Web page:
Breast cancer is scary and when people make false claims wrapped in scientific terms it makes people worry. Whether it’s anti-vaccine mumbo jumbo or breast cancer scares using junk science to sell your shit is wrong.

So rest assured that your bra is not killing you, unless it’s the wrong size then it might hurt a little.

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    1. Holy crap Mr. Singer! I have to pay $39.95 to read your evidence supporting your opinion on this subject! You really ARE trolling for money and defending your ego, aren’t you? Cripes!

    2. Hello Sydney Singer, Can you please answer a few of my questions? Besides the bra studies, what other case studies have you conducted and reported on? You’re a medical anthropologist, do you regularly treat clients? I am curious as to what issues are sought out to you from your clients?

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  2. People, don’t you think that if bras really did cause breast cancer, wouldn’t it be advised be your doctor when not to wear one? I’m told this story by a family member who was a nurse yet I do not belive that wearing bras increase your chance of getting breast cancer. Toxins are not created by the body, if there is some from let’s say something you ate. Your body is more likely to sweat it out or get rid of it in the bathroom. But you know letting loose just helps the body relax, also know that “it” might sag so it might be a good idea not to do that all the time. Of course this is just my opinion, so no offense to you doctors and/or scientists reading this who might have a different opinion.

  3. Hear hear Dr Gunter! As a breast reconstruction surgeon, you’d be surprised at some of the things my patients ask me about breast cancer and its causes. I am sick of so called ‘scientific’ experts who take advantage of these scared women so they can buy books, advice, products etc. in the hope to ‘stop’ cancer. One Japanese woman said her nutritionist told her she got breast cancer because she didn’t eat cheese…. So she was sold ‘cheese supplements’, which with her lactose intolerance gave her chronic diarrhoea (which apparently was a sign she was expelling her toxins). REALLY?!?!?!

    1. It is very clear that cancer is a multi billion dollar business. Anything that even suggests that it can be prevented is referred to quackery. I hope that the next generation realizes this and searches for better answers then the deadly cures they claim help people. Money talks as well as big pharma! Mammograms are just another very sad part of this whole screening process.

  4. Dr. Gunter, since the medical profession really doesn’t have a clue as to the cause of breast cancer, I find your smug dismissal of a very plausible hypothesis to be uncalled for. I know how little regard you have for anecdotal evidence, but all discoveries start from simple observation and all truth is initially dismissed before it is finally embraced (as Ignaz Semmelweis found out in the 1800’s). Here are two links that should give you pause:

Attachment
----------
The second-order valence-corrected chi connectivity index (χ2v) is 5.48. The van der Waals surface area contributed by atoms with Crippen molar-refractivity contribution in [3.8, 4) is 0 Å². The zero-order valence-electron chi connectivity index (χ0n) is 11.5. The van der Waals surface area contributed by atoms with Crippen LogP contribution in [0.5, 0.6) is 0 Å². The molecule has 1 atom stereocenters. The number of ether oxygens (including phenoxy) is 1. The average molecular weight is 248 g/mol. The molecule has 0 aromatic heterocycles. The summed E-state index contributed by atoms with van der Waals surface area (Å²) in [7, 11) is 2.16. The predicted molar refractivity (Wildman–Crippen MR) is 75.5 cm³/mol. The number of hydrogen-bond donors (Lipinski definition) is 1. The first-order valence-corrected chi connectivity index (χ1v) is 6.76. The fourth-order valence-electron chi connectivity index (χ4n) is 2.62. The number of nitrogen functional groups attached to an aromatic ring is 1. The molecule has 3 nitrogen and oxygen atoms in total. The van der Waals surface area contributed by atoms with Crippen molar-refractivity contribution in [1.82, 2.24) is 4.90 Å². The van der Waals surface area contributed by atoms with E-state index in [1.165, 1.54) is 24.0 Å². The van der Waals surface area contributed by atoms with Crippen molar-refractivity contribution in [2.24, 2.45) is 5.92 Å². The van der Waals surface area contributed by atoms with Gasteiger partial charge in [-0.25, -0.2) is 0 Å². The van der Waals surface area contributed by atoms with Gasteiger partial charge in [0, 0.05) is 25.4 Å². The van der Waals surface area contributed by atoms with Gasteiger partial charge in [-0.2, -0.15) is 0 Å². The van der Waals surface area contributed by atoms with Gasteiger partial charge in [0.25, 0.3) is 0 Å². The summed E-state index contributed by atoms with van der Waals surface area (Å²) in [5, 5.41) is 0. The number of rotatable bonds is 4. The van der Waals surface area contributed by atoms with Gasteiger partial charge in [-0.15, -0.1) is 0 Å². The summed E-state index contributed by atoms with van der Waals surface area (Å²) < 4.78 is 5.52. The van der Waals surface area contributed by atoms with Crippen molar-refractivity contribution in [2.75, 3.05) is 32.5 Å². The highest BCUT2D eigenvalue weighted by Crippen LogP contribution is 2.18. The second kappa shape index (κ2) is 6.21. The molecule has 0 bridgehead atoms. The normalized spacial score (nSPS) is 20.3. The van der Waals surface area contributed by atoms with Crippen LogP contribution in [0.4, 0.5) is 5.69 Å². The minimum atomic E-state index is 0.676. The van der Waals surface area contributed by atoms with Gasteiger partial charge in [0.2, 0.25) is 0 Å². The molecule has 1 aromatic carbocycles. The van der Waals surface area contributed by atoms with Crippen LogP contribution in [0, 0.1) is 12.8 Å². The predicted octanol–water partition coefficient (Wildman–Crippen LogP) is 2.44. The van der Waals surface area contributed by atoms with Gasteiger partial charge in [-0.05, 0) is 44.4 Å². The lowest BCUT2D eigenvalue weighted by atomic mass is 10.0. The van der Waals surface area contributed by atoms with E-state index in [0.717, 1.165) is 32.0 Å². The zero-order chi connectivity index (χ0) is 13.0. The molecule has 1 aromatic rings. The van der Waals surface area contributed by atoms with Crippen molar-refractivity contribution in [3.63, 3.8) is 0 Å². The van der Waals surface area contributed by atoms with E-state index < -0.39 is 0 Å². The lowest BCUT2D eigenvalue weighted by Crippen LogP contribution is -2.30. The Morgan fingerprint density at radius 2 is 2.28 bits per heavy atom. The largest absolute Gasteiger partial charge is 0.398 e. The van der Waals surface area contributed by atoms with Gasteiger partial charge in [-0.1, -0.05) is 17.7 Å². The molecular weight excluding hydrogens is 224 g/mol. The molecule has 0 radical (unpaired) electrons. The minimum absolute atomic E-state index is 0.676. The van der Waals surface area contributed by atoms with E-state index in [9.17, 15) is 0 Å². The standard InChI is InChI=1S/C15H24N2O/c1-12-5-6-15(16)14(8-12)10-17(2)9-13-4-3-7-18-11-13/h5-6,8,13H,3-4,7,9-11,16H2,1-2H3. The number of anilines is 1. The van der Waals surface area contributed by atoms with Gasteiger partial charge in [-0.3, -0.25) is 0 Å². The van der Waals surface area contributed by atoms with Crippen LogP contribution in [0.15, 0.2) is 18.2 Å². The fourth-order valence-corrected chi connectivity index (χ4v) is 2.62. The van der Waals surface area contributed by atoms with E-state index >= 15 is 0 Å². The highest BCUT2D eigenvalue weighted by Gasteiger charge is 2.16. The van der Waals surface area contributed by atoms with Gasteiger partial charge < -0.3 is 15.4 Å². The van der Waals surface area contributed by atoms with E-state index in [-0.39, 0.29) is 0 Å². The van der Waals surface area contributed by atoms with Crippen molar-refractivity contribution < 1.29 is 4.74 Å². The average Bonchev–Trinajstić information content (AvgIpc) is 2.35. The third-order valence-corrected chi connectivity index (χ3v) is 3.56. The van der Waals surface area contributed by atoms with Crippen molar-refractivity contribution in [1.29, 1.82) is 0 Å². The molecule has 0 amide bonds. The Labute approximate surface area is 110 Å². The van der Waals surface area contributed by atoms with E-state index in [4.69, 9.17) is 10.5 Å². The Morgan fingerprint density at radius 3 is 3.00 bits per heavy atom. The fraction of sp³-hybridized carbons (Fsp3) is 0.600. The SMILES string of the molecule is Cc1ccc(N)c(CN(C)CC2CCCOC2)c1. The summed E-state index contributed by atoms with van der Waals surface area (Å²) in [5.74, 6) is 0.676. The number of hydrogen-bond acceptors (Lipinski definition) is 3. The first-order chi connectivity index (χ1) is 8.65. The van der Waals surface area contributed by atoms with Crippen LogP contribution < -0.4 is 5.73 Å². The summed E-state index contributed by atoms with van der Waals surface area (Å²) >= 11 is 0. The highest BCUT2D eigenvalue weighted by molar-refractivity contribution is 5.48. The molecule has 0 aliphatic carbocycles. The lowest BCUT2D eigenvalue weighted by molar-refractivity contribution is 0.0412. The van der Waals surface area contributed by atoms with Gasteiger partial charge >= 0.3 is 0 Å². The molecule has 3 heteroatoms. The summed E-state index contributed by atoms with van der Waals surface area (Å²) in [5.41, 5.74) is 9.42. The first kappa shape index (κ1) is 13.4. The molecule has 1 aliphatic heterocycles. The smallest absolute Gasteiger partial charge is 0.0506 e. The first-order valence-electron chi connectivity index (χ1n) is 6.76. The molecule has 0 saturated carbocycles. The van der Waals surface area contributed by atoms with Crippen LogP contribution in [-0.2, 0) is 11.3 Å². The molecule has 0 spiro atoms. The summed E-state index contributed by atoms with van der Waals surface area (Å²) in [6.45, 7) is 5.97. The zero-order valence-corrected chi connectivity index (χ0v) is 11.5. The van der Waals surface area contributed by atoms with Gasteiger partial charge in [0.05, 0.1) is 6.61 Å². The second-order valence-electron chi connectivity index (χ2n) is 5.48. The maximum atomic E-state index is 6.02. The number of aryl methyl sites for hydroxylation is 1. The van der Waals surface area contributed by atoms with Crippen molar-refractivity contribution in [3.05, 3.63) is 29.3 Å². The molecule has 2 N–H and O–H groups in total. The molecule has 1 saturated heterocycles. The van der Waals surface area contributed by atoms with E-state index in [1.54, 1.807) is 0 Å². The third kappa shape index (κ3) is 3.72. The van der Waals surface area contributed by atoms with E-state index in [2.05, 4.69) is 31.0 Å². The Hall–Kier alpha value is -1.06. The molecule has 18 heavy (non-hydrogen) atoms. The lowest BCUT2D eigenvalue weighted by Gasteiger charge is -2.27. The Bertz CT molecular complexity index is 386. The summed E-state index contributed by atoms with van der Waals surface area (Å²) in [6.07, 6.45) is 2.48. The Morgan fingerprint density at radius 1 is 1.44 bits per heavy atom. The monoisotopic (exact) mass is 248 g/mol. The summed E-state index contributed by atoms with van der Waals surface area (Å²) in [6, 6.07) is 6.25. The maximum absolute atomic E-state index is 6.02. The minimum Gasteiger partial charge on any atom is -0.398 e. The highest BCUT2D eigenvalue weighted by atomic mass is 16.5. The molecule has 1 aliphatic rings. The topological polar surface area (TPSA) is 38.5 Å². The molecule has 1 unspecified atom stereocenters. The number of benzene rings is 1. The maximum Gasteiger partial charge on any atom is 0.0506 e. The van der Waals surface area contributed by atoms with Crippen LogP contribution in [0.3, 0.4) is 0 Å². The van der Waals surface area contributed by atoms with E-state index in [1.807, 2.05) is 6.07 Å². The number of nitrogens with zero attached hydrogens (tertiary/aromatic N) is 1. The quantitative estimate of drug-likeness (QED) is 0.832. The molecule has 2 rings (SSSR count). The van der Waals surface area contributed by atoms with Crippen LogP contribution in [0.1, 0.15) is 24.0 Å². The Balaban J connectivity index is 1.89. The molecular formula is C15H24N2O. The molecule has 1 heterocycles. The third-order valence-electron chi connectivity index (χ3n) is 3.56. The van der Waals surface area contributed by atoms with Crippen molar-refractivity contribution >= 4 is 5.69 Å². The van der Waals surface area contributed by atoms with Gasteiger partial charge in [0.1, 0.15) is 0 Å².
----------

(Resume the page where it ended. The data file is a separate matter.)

1. – It contains seven case histories of relief of pain and cysts by stopping use of bras.

    2. – An article by Sydney Ross Singer, of which the following is an excerpt:

    “We then did a follow-up study to our first US study. This time we went to Fiji, where half the population is bra-free. We approached the Health Ministry and asked for their assistance. Once we told them our theory, they exclaimed, “That explains why our working women are now getting breast cancer They are the ones who wear bras!” Over the next few months we went from village to village and obtained over 20 case histories of breast cancer. All were in women who wore bras. We found that, given women from the same village (genetically related), with the same diet, the ones who developed breast cancer were the ones who wore bras.”

    1. Your comment is really trolling, but I just had to let it stand so people can read it. If you honestly think t case histories or 20 case histories of women who wore bras is a study, I’m simply at a loss for words.

      Bras causing cancer is not in anyway a plausible hypothesis. The links you provide are not science.

      1. I was looking to learn more about this subject, and among the many pages I visited, I landed here. While I was trying to find just one pro-bra (meaning they do not cause cancer) argument that was backed by something legitimate outside of what appears to fanatical opinions, I read the comment thread here.